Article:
NNPC Audit Ignored N296bn Condensate Market – Experts

Mar 18, 2015

As reactions continue to trail the release of the full audit report of the Nigerian National Petroleum Corporation, industry experts have said a thorough audit of the process and operations of the NNPC needs to be carried out as the “NNPC audit ignored N296bn condensate market” i.e it failed to show that revenue from condensates was accounted for, ’FEMI ASU writes The final report on the forensic audit into allegations of unremitted funds into the Federation Account by the NNPC made no clear mention of the amount the nation generated from condensates between January 2012 and July 2013, the review period. Nigeria, Africa’s top oil producer, produces roughly about 250,000 to 300,000 barrels per day of condensates, which occur in substantial quantities in oil and gas fields. The condensate market, which is valued at over $1.5bn (N296bn based on a rate of N197 to a dollar) is from Akpo,

Nigeria, Africa’s top oil producer, produces roughly about 250,000 to 300,000 barrels per day of condensates, which occur in substantial quantities in oil and gas fields. The condensate market, which is valued at over $1.5bn (N296bn based on a rate of N197 to a dollar) is from Akpo, Oso and several other small fields. Sometimes it is blended into other heavy crude grades to reduce the gravity and improve the market value.

It typically sells for about the same price as normal crude oil or often times higher, and sometimes it is exported directly. A top industry player, who pleaded not to be named as his company has a relationship with the NNPC, said the audit report by PricewaterhouseCoopers clearly showed that the country needed a proper and transparent oil revenue management authority. “The failings of the report in itself were a candid reflection of the failings of the organization (NNPC) itself. There are several figures that don’t add up; even the auditors mentioned this. “Furthermore, the auditors completely overlooked the over $1.5bn condensate market – no mention of the revenues or expenditure of revenue from this space.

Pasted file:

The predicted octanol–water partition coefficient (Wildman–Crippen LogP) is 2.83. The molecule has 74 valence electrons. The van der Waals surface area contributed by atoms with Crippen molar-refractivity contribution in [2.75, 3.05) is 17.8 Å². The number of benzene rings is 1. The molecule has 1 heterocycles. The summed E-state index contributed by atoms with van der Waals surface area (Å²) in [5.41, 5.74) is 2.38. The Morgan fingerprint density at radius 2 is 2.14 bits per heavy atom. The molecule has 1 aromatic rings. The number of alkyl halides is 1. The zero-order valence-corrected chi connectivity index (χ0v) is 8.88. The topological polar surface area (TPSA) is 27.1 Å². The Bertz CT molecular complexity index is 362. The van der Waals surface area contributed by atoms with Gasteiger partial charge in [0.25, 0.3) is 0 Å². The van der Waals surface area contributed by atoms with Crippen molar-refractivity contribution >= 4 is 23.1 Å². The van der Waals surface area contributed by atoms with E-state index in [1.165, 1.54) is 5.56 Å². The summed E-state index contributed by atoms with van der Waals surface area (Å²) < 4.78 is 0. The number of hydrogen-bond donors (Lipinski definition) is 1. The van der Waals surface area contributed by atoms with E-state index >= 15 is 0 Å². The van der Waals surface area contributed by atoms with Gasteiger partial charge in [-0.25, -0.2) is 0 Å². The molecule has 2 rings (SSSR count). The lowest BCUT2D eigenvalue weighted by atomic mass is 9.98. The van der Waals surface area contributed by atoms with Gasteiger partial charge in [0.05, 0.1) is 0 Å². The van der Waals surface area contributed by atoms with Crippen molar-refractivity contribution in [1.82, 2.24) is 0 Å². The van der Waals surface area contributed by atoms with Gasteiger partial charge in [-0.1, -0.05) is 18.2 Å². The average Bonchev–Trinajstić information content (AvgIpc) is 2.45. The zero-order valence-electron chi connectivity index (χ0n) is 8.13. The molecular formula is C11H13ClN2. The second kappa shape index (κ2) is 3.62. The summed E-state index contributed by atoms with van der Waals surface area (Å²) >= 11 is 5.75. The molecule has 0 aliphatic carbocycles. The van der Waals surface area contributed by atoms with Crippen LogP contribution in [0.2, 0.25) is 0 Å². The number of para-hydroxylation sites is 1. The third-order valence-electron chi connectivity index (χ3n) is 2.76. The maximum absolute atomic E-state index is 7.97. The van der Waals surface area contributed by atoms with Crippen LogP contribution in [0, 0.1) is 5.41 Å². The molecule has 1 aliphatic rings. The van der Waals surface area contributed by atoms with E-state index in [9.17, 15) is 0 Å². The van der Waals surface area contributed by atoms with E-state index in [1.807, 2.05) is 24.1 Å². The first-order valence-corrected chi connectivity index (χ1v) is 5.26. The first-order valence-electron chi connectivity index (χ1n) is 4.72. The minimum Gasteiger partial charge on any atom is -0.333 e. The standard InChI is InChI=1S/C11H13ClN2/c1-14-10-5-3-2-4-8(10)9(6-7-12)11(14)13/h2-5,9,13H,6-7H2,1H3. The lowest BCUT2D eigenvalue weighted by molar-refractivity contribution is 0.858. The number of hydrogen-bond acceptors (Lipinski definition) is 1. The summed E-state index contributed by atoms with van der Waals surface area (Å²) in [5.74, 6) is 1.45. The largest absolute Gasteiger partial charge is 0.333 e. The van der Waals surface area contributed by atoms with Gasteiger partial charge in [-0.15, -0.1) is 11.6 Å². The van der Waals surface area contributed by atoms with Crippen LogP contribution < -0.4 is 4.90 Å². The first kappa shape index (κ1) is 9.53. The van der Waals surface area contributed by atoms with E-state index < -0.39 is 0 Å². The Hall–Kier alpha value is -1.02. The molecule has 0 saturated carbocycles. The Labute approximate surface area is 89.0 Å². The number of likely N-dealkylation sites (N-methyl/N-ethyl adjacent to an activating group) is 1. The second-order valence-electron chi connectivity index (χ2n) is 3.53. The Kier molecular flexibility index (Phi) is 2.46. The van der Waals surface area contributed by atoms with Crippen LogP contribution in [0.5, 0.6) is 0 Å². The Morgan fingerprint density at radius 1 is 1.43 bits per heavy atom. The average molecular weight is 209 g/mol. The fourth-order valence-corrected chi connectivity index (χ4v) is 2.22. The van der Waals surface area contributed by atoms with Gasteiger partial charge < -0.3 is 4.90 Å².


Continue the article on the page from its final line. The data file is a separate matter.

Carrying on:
I suspect this was largely due to the narrow scope of work given to them and the paucity of materials/information sources.” The President, Nigerian Association for Energy Economics and Director, Centre for Petroleum, Energy Economics and Law, University of Ibadan, Prof. Adeola Adenikinju, said the revelations from the PwC report confirmed the concerns expressed by most Nigerians about the opaque nature of the NNPC operations and the fact that the regulatory framework in the oil sector lagged behind global best practices. “The dependence on secondary information sources to generate the initial report by the PwC suggests that effective and thorough audit of the process and operations of the NNPC was not carried out to enable the firm to turn out an unqualified report,” he stated.

It typically sells for about the same price as normal crude oil or often times higher, and sometimes it is exported directly. A top industry player, who pleaded not to be named as his company has a relationship with the NNPC, said the audit report by PricewaterhouseCoopers clearly showed that the country needed a proper and transparent oil revenue management authority. “The failings of the report in itself were a candid reflection of the failings of the organization (NNPC) itself.